Uber Files highlights weak enforcement of EU ethics rules – POLITICO

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No one stands guard at the revolving door of the EU.

Neelie Kroes, a former EU digital chief known for her pro-Uber stance while in office, first faced an unprecedented rebuke for failing to disclose her earnings in 2016.

Now, new allegations targeting Kroes and revealed as part of the ‘Uber Files’ leaks suggest she may have breached the Commission’s ethics rules in a separate incident – by starting to lobby for Uber before the directives allowed it.

The claims, outlined in a mass of documents on Uber’s lobbying activities in several countries, bolster scrutiny of EU ethics rules which activists say are barely enforced despite repeated scandals involving ‘former Commission officials taking on lucrative corporate lobbying jobs after leaving office.

According to information in the leaked documents, Dutch politician Kroes went from being an internal champion of the carpooling app as Commission vice-president in charge of the digital agenda to an external champion, as a lobbyist for Uber.

Documents leaked to the Guardian by former Uber lobbyist Mark MacGann say Kroes personally approached Dutch authorities and offered to set up meetings with EU commissioners well before a ‘cooling off’ period ended. of 18 months. Whether his alleged interventions breached the letter of EU safeguards against policymakers profiting from the public service – or simply the spirit – is up for debate among watchdogs.

What is not: that the Commission would not notice it anyway.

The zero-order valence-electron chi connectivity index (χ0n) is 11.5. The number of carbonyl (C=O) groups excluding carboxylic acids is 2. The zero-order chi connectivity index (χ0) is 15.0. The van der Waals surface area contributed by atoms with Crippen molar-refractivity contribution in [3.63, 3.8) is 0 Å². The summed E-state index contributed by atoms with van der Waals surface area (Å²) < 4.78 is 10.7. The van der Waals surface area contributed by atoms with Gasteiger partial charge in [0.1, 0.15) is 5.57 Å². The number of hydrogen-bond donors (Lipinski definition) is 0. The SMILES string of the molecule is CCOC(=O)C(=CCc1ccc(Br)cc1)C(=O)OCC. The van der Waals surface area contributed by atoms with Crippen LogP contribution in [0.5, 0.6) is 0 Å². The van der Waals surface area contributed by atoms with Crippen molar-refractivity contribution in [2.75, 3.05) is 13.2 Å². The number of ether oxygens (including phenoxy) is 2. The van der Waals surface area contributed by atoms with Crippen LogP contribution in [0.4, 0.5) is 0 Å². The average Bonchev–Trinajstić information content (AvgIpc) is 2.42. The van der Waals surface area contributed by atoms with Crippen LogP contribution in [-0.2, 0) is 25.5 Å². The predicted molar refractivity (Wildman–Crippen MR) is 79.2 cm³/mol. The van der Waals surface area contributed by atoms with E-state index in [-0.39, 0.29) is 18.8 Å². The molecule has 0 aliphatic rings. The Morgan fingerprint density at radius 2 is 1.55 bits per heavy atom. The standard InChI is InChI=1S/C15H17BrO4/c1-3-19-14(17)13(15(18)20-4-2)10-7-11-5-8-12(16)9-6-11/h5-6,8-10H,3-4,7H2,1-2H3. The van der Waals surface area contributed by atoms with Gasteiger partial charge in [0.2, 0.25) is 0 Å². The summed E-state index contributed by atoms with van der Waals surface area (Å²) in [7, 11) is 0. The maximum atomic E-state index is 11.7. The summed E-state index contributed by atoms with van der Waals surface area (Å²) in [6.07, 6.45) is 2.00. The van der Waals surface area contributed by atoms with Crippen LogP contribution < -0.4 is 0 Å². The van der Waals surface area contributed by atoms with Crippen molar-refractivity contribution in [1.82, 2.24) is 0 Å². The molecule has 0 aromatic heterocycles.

“There is little scrutiny,” said Emily O’Reilly, the European Ombudsman, of whether former EU commissioners have followed the rules. In a statement, she noted the “propaganda value for Eurosceptics and others of the resulting scandals”.

For now, the Commission is waiting for Kroes to give “clarifications” on his activities. Still, if there was one ex-commissioner to watch, it was Kroes, who covered the competition from 2004 to 2010 and then the digital agenda until November 2014.

In 2016, she became the first ex-commissioner to receive a “reprimand”, after another leak revealed she had failed to disclose her position on the board of a shell company in the Bahamas.

The Commission threw its hands on enforcement issues, arguing that they had no “secret police” to find information that had not been shared.

Eventually, the Commission’s ad hoc ethics committee chose to “reprimand” Kroes. Sloppy steering turned out not to be the only problem. She also failed to disclose her earnings in 2015, even though she received a so-called transitional allowance, a sum intended to tide over former civil servants during the cooling-off period.

Former commissioner Neelie Kroes was known for her pro-Uber stance during her tenure | Julien Warnand/EPA

While the committee slammed her for not acting with ‘due diligence’, the board opted not to pursue legal consequences – especially as she promptly reimbursed the parties for transition compensation . (Kroes did not receive a pension, eliminating a leverage tool.) The Commission declined to share monetary amounts at the time.

As the documents are not public, it is not immediately clear whether Kroes included Uber’s revenue in its updated financial statements in 2015. Reports based on Uber’s internal documents note that the Commission explicitly denied Kroes permission to work for the company before the end of the waiting period.